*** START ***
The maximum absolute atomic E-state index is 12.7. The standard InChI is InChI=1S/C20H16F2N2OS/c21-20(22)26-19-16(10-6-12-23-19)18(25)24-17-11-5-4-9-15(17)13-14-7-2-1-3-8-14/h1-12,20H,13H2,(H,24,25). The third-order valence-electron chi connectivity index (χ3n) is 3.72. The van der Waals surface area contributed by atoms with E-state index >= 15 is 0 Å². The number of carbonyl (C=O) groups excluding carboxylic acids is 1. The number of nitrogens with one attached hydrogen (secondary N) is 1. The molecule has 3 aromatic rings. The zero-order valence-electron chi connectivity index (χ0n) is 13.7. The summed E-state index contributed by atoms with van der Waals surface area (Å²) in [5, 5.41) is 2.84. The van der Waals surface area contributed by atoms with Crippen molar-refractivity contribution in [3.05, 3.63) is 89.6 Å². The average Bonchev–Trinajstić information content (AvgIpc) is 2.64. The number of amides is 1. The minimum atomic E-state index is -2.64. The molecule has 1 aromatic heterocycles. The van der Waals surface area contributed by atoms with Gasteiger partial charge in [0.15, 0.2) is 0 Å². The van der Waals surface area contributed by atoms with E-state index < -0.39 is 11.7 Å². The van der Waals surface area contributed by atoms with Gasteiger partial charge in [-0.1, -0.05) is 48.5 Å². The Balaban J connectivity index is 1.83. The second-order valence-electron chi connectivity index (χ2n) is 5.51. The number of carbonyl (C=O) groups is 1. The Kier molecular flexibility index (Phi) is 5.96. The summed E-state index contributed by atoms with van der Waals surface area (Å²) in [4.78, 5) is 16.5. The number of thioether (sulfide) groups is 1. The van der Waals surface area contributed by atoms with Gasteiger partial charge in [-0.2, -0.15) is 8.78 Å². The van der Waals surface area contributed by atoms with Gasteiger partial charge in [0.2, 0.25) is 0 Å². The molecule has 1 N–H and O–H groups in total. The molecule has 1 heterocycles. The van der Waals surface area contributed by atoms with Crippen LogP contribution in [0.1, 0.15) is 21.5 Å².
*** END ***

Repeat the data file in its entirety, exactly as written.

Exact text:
The maximum absolute atomic E-state index is 12.7. The standard InChI is InChI=1S/C20H16F2N2OS/c21-20(22)26-19-16(10-6-12-23-19)18(25)24-17-11-5-4-9-15(17)13-14-7-2-1-3-8-14/h1-12,20H,13H2,(H,24,25). The third-order valence-electron chi connectivity index (χ3n) is 3.72. The van der Waals surface area contributed by atoms with E-state index >= 15 is 0 Å². The number of carbonyl (C=O) groups excluding carboxylic acids is 1. The number of nitrogens with one attached hydrogen (secondary N) is 1. The molecule has 3 aromatic rings. The zero-order valence-electron chi connectivity index (χ0n) is 13.7. The summed E-state index contributed by atoms with van der Waals surface area (Å²) in [5, 5.41) is 2.84. The van der Waals surface area contributed by atoms with Crippen molar-refractivity contribution in [3.05, 3.63) is 89.6 Å². The average Bonchev–Trinajstić information content (AvgIpc) is 2.64. The number of amides is 1. The minimum atomic E-state index is -2.64. The molecule has 1 aromatic heterocycles. The van der Waals surface area contributed by atoms with Gasteiger partial charge in [0.15, 0.2) is 0 Å². The van der Waals surface area contributed by atoms with E-state index < -0.39 is 11.7 Å². The van der Waals surface area contributed by atoms with Gasteiger partial charge in [-0.1, -0.05) is 48.5 Å². The Balaban J connectivity index is 1.83. The second-order valence-electron chi connectivity index (χ2n) is 5.51. The number of carbonyl (C=O) groups is 1. The Kier molecular flexibility index (Phi) is 5.96. The summed E-state index contributed by atoms with van der Waals surface area (Å²) in [4.78, 5) is 16.5. The number of thioether (sulfide) groups is 1. The van der Waals surface area contributed by atoms with Gasteiger partial charge in [-0.2, -0.15) is 8.78 Å². The van der Waals surface area contributed by atoms with Gasteiger partial charge in [0.2, 0.25) is 0 Å². The molecule has 1 N–H and O–H groups in total. The molecule has 1 heterocycles. The van der Waals surface area contributed by atoms with Crippen LogP contribution in [0.1, 0.15) is 21.5 Å².